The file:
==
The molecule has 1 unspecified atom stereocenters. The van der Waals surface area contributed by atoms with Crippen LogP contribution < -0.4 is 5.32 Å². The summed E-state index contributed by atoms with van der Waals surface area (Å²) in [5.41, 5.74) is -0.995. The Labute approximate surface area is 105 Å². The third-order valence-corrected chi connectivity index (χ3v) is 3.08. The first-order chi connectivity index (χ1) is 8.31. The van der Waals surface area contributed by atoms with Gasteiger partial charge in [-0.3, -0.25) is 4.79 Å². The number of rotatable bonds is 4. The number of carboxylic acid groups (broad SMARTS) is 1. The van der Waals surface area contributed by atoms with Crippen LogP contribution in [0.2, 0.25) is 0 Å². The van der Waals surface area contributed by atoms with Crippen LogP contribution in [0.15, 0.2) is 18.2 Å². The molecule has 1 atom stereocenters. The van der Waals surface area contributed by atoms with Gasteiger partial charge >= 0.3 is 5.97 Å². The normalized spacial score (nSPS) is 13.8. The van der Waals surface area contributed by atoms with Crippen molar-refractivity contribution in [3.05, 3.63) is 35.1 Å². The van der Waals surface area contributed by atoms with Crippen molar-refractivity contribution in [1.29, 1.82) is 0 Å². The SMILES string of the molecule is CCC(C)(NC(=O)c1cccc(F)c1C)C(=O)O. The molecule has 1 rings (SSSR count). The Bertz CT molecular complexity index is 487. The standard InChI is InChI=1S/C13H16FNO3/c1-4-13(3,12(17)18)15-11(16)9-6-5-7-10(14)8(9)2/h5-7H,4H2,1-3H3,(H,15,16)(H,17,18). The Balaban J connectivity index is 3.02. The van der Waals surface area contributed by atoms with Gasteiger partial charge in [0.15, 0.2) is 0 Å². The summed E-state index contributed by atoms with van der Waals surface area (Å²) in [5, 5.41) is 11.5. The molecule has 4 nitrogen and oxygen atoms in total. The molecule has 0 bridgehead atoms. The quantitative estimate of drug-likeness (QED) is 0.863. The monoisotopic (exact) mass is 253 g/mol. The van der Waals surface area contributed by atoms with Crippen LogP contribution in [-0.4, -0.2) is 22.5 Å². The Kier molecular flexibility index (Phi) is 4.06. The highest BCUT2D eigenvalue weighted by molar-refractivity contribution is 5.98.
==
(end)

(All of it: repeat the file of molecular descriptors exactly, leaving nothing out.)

The molecule has 1 unspecified atom stereocenters. The van der Waals surface area contributed by atoms with Crippen LogP contribution < -0.4 is 5.32 Å². The summed E-state index contributed by atoms with van der Waals surface area (Å²) in [5.41, 5.74) is -0.995. The Labute approximate surface area is 105 Å². The third-order valence-corrected chi connectivity index (χ3v) is 3.08. The first-order chi connectivity index (χ1) is 8.31. The van der Waals surface area contributed by atoms with Gasteiger partial charge in [-0.3, -0.25) is 4.79 Å². The number of rotatable bonds is 4. The number of carboxylic acid groups (broad SMARTS) is 1. The van der Waals surface area contributed by atoms with Crippen LogP contribution in [0.2, 0.25) is 0 Å². The van der Waals surface area contributed by atoms with Crippen LogP contribution in [0.15, 0.2) is 18.2 Å². The molecule has 1 atom stereocenters. The van der Waals surface area contributed by atoms with Gasteiger partial charge >= 0.3 is 5.97 Å². The normalized spacial score (nSPS) is 13.8. The van der Waals surface area contributed by atoms with Crippen molar-refractivity contribution in [3.05, 3.63) is 35.1 Å². The van der Waals surface area contributed by atoms with Crippen molar-refractivity contribution in [1.29, 1.82) is 0 Å². The SMILES string of the molecule is CCC(C)(NC(=O)c1cccc(F)c1C)C(=O)O. The molecule has 1 rings (SSSR count). The Bertz CT molecular complexity index is 487. The standard InChI is InChI=1S/C13H16FNO3/c1-4-13(3,12(17)18)15-11(16)9-6-5-7-10(14)8(9)2/h5-7H,4H2,1-3H3,(H,15,16)(H,17,18). The Balaban J connectivity index is 3.02. The van der Waals surface area contributed by atoms with Gasteiger partial charge in [0.15, 0.2) is 0 Å². The summed E-state index contributed by atoms with van der Waals surface area (Å²) in [5, 5.41) is 11.5. The molecule has 4 nitrogen and oxygen atoms in total. The molecule has 0 bridgehead atoms. The quantitative estimate of drug-likeness (QED) is 0.863. The monoisotopic (exact) mass is 253 g/mol. The van der Waals surface area contributed by atoms with Crippen LogP contribution in [-0.4, -0.2) is 22.5 Å². The Kier molecular flexibility index (Phi) is 4.06. The highest BCUT2D eigenvalue weighted by molar-refractivity contribution is 5.98.